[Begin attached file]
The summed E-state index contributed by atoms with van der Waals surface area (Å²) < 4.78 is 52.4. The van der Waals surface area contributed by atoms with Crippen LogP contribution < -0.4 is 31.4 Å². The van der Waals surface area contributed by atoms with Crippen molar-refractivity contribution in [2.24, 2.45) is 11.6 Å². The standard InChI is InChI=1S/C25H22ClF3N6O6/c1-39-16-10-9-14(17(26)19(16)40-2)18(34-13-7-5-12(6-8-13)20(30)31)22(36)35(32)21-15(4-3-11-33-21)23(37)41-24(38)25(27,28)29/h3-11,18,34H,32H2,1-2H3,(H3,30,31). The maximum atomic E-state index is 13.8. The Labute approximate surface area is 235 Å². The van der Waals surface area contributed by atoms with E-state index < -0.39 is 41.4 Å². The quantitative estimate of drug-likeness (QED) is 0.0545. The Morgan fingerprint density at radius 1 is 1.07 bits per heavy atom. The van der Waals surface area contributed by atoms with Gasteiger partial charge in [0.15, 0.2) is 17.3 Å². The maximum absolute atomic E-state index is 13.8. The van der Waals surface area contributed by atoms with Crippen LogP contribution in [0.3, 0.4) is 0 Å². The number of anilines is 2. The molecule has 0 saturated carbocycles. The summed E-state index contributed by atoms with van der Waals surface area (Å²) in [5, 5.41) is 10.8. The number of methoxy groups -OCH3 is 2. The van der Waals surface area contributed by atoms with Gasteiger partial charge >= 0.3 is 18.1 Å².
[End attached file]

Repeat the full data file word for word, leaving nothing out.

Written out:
The summed E-state index contributed by atoms with van der Waals surface area (Å²) < 4.78 is 52.4. The van der Waals surface area contributed by atoms with Crippen LogP contribution < -0.4 is 31.4 Å². The van der Waals surface area contributed by atoms with Crippen molar-refractivity contribution in [2.24, 2.45) is 11.6 Å². The standard InChI is InChI=1S/C25H22ClF3N6O6/c1-39-16-10-9-14(17(26)19(16)40-2)18(34-13-7-5-12(6-8-13)20(30)31)22(36)35(32)21-15(4-3-11-33-21)23(37)41-24(38)25(27,28)29/h3-11,18,34H,32H2,1-2H3,(H3,30,31). The maximum atomic E-state index is 13.8. The Labute approximate surface area is 235 Å². The van der Waals surface area contributed by atoms with E-state index < -0.39 is 41.4 Å². The quantitative estimate of drug-likeness (QED) is 0.0545. The Morgan fingerprint density at radius 1 is 1.07 bits per heavy atom. The van der Waals surface area contributed by atoms with Gasteiger partial charge in [0.15, 0.2) is 17.3 Å². The maximum absolute atomic E-state index is 13.8. The van der Waals surface area contributed by atoms with Crippen LogP contribution in [0.3, 0.4) is 0 Å². The number of anilines is 2. The molecule has 0 saturated carbocycles. The summed E-state index contributed by atoms with van der Waals surface area (Å²) in [5, 5.41) is 10.8. The number of methoxy groups -OCH3 is 2. The van der Waals surface area contributed by atoms with Gasteiger partial charge >= 0.3 is 18.1 Å².